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Fentanyl in Boundary County

by EMILY BONSANT
Hagadone News Network | February 3, 2022 1:00 AM

Over the past two weeks, the Bonners Ferry Police Department, with assistance from the Department of Probation and Parole, as well as U.S. border agents, has conducted numerous efforts to slow the influx of fentanyl into the community.

The result is five separate arrests — each resulting in the recovery of fentanyl pills. Investigations are ongoing with additional charges probable, BFPD Assistant Chief Marty Ryan said.

BFPD officers recognized that each of the fentanyl pills recovered were the same in appearance, referred to at the street level as “Mexi-Pills” or “Blues.” The pills are small in size, marked with an “M” on one side, the number “30” on the other.

According to the Drug Enforcement Agency, two milligrams of fentanyl can be lethal depending on a person’s body size, tolerance and past usage. DEA analysis has found counterfeit pills ranging from .02 to 5.1 milligrams (more than twice the lethal dose) of fentanyl per tablet.

42% of pills tested for fentanyl contained at least 2 mg of fentanyl, considered a potentially lethal dose. Drug trafficking organizations typically distribute fentanyl by the kilogram. One kilogram of fentanyl has the potential to kill 500,000 people, said DEA officials.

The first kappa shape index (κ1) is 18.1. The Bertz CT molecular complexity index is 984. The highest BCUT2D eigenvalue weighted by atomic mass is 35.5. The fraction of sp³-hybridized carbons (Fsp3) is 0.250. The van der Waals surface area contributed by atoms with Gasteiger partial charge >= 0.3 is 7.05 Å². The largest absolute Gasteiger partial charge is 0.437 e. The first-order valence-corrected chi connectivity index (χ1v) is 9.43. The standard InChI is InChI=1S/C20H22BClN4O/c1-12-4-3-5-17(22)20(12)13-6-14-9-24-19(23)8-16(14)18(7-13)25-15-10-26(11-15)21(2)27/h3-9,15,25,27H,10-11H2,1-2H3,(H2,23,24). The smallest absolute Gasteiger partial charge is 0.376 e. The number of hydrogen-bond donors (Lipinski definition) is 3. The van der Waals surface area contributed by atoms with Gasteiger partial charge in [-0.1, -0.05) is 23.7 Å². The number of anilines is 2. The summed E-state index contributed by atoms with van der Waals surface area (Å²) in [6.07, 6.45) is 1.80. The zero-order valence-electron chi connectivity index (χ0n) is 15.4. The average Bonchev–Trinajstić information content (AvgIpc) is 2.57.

It is possible for someone to take a pill without knowing it contains fentanyl, DEA officials said. It is also possible to take a pill knowing it contains fentanyl, but with no way of knowing if it contains a lethal dose.

“We want the community to be aware of the threat posed to our citizens by this powerful street drug sweeping the nation right now. All coming into the U.S. via our southern border,” Ryan said.

“I am extremely proud of the long hours and dedicated work our patrol officers have been doing in this interdiction effort. These pills have no quality control in their manufacturing. So each pill has the potential to take a life,” Ryan said.

The drug is ingested in many ways, the most common technique identified locally is the method of inhalation, he said. This is done by resting the pill on a small square piece of tinfoil and heating it with a flame. As the pill heats, it melts and turns to gaseous fumes which rise from the foil. The fumes are then inhaled via any makeshift straw or tube.

Ryan advised that concerned individuals, parents should stay alert for short straws that show evidence of heat being applied to them. Simple ball point pens which have had the ink and pen parts removed are the most common, he said. In addition, Ryan said the tinfoil left behind appears heated on one side, the other showing thick black lines as if someone was making lines across it with a thick black marker.

For more information or for questions, contact the on-duty BFPD city officer or call the department at 208-267-2412.